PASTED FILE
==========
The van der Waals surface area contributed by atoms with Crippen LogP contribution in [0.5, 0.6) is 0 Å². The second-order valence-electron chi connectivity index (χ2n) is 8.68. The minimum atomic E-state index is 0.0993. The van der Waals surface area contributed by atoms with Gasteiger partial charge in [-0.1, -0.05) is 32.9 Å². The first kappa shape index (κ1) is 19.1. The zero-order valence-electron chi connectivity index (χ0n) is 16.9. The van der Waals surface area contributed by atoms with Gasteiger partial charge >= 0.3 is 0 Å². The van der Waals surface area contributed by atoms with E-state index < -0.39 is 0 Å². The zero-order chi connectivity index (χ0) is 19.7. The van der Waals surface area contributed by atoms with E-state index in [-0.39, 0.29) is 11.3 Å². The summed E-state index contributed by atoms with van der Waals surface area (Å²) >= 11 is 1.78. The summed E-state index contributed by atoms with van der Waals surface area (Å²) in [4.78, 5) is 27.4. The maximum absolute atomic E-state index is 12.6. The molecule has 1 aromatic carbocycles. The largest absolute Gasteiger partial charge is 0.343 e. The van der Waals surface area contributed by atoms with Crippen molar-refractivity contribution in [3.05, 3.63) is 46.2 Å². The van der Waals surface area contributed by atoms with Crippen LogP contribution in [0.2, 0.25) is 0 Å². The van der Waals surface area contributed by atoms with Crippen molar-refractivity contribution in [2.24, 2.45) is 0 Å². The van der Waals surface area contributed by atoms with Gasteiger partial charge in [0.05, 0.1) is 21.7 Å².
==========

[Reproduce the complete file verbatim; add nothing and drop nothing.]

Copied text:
The van der Waals surface area contributed by atoms with Crippen LogP contribution in [0.5, 0.6) is 0 Å². The second-order valence-electron chi connectivity index (χ2n) is 8.68. The minimum atomic E-state index is 0.0993. The van der Waals surface area contributed by atoms with Gasteiger partial charge in [-0.1, -0.05) is 32.9 Å². The first kappa shape index (κ1) is 19.1. The zero-order valence-electron chi connectivity index (χ0n) is 16.9. The van der Waals surface area contributed by atoms with Gasteiger partial charge >= 0.3 is 0 Å². The van der Waals surface area contributed by atoms with E-state index < -0.39 is 0 Å². The zero-order chi connectivity index (χ0) is 19.7. The van der Waals surface area contributed by atoms with E-state index in [-0.39, 0.29) is 11.3 Å². The summed E-state index contributed by atoms with van der Waals surface area (Å²) >= 11 is 1.78. The summed E-state index contributed by atoms with van der Waals surface area (Å²) in [4.78, 5) is 27.4. The maximum absolute atomic E-state index is 12.6. The molecule has 1 aromatic carbocycles. The largest absolute Gasteiger partial charge is 0.343 e. The van der Waals surface area contributed by atoms with Crippen molar-refractivity contribution in [3.05, 3.63) is 46.2 Å². The van der Waals surface area contributed by atoms with Crippen LogP contribution in [0.2, 0.25) is 0 Å². The van der Waals surface area contributed by atoms with Crippen molar-refractivity contribution in [2.24, 2.45) is 0 Å². The van der Waals surface area contributed by atoms with Gasteiger partial charge in [0.05, 0.1) is 21.7 Å².